Take the 2-minute tour ×
Stack Overflow is a question and answer site for professional and enthusiast programmers. It's 100% free, no registration required.

I've been looking all over for this and nothing worked for me.

I'm trying to upload an image from android app to java servlet and save it in the server. Every solution I found didn't work for me.

What my code currently does: the android app is sending the image to the servlet, when i'm trying to save it the file is created, but it's empty :(

Thanks for your help!

My code in the android client (i_file is the file location on the device):

public static void uploadPictureToServer(String i_file) throws ClientProtocolException, IOException {
    // TODO Auto-generated method stub   
    HttpClient httpclient = new DefaultHttpClient();
    httpclient.getParams().setParameter(CoreProtocolPNames.PROTOCOL_VERSION, HttpVersion.HTTP_1_1);

    HttpPost httppost = new HttpPost("");
    File file = new File(i_file);

    MultipartEntity mpEntity = new MultipartEntity();
    ContentBody cbFile = new FileBody(file, "image/jpeg");
    mpEntity.addPart("userfile", cbFile);

    System.out.println("executing request " + httppost.getRequestLine());
    HttpResponse response = httpclient.execute(httppost);
    HttpEntity resEntity = response.getEntity();

    if (resEntity != null) {
    if (resEntity != null) {



My code in the server side:

protected void doPost(HttpServletRequest request, HttpServletResponse response)
        throws ServletException, IOException {
    processRequest(request, response);

        InputStream in = request.getInputStream();
        OutputStream out = new FileOutputStream("C:\\myfile.jpg");
        IOUtils.copy(in, out); //The function is below


IOUtils.copy code:

public static long copy(InputStream input, OutputStream output) throws IOException {
    byte[] buffer = new byte[4096];

    long count = 0L;
    int n = 0;

    while (-1 != (n = input.read(buffer))) {
        output.write(buffer, 0, n);
        count += n;
    return count;
share|improve this question
This does not only relate to the client, you must implement it on the server (servlet) as well. Btw: What does processRequest do? –  home May 11 '12 at 12:48
Thank you for the response. I read the info in the link, but I can't seem to figure out the solution for my problem. –  Ohadza May 11 '12 at 12:49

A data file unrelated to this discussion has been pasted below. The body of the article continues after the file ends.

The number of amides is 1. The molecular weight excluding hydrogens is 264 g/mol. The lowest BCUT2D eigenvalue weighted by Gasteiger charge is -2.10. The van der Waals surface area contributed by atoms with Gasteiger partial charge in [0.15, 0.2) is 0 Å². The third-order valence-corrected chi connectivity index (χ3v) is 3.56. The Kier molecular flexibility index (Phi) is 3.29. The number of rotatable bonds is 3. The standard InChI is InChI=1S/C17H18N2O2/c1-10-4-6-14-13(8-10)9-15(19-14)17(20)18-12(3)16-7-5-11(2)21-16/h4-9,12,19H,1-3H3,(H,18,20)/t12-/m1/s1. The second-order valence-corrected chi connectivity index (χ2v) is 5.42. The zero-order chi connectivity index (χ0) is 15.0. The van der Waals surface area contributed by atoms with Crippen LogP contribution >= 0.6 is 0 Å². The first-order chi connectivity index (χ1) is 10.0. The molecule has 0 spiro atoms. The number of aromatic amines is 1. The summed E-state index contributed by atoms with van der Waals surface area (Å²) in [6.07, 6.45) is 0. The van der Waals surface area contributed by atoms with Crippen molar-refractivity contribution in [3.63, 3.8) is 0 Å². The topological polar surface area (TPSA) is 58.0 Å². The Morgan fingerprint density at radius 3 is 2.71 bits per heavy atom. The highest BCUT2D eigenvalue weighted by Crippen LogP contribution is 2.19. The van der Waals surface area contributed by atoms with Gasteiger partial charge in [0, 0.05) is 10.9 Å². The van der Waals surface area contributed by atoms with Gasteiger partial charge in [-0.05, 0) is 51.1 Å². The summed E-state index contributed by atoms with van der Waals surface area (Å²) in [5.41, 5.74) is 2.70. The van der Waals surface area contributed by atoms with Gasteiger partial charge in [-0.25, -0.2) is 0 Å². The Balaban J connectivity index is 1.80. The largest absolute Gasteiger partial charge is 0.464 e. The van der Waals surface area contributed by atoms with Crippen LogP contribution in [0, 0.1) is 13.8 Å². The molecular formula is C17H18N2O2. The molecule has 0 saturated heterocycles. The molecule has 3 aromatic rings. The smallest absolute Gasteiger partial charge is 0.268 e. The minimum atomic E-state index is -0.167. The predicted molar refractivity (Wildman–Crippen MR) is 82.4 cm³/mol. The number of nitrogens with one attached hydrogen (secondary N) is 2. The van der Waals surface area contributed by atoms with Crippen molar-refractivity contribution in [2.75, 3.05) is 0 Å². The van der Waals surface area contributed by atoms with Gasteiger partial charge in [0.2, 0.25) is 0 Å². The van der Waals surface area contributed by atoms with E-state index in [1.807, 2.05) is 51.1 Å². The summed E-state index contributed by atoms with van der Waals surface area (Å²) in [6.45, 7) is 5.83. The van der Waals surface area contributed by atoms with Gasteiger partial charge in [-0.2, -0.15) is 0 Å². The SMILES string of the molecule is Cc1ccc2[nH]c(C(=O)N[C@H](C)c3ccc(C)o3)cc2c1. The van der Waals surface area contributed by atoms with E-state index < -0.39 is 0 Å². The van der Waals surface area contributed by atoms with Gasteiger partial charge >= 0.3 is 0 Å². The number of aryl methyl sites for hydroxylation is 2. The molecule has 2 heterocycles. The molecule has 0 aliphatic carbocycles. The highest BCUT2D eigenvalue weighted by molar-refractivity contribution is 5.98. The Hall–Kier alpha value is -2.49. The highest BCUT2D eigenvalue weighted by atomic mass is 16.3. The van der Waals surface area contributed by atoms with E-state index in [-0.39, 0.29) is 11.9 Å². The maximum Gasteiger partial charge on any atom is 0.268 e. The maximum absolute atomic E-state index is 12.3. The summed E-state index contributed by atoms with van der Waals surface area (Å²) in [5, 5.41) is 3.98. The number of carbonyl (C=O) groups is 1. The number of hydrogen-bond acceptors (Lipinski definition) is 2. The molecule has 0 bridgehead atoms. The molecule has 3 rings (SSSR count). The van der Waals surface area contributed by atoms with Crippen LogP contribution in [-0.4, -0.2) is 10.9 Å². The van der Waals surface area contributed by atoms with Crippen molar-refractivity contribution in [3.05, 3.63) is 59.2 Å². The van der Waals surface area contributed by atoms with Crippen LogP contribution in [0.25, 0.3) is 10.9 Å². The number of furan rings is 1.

How does your servlet's code look like? What happens in processRequest? –  home May 11 '12 at 12:49
The processRequest() did nothing so I removed it. Got the answer down here. Thanks for your help @home. –  Ohadza May 11 '12 at 13:45
add comment

1 Answer 1

up vote 6 down vote accepted

You misinterpreted the problem. The image file is not empty, but the image file is corrupted because you're storing the entire HTTP multipart request body as an image file instead of extracting the part containing the image from the HTTP multipart request body.

You need HttpServletRequest#getPart() to obtain the parts of a multipart request body. If you're already on Servlet 3.0 (Tomcat 7, Glassfish 3, etc), first annotate your servlet with @MultipartConfig

public class GetPictureFromClient extends HttpServlet {
    // ...

then fix your doPost() as follows to grab the part by its name and then its body as input stream:

InputStream in = request.getPart("userfile").getInputStream();
// ...

If you're still not on Servlet 3.0 yet, then grab Apache Commons FileUpload. See also this answer for a detailed example: How to upload files in JSP/Servlet?

Oh, please get rid of the Netbeans-generated processRequest() method. It's absolutely not the right way to delegate both doGet() and doPost() to a single processRequest() method and it'll only confuse other developers and maintainers who don't use Netbeans.

share|improve this answer
Thanks you so much! it's finally working... now I can go to the gym with a smile on my face! P.S I got rid of processRequest(). –  Ohadza May 11 '12 at 13:43
You're welcome :) –  BalusC May 11 '12 at 13:43
add comment

Your Answer


By posting your answer, you agree to the privacy policy and terms of service.

Not the answer you're looking for? Browse other questions tagged or ask your own question.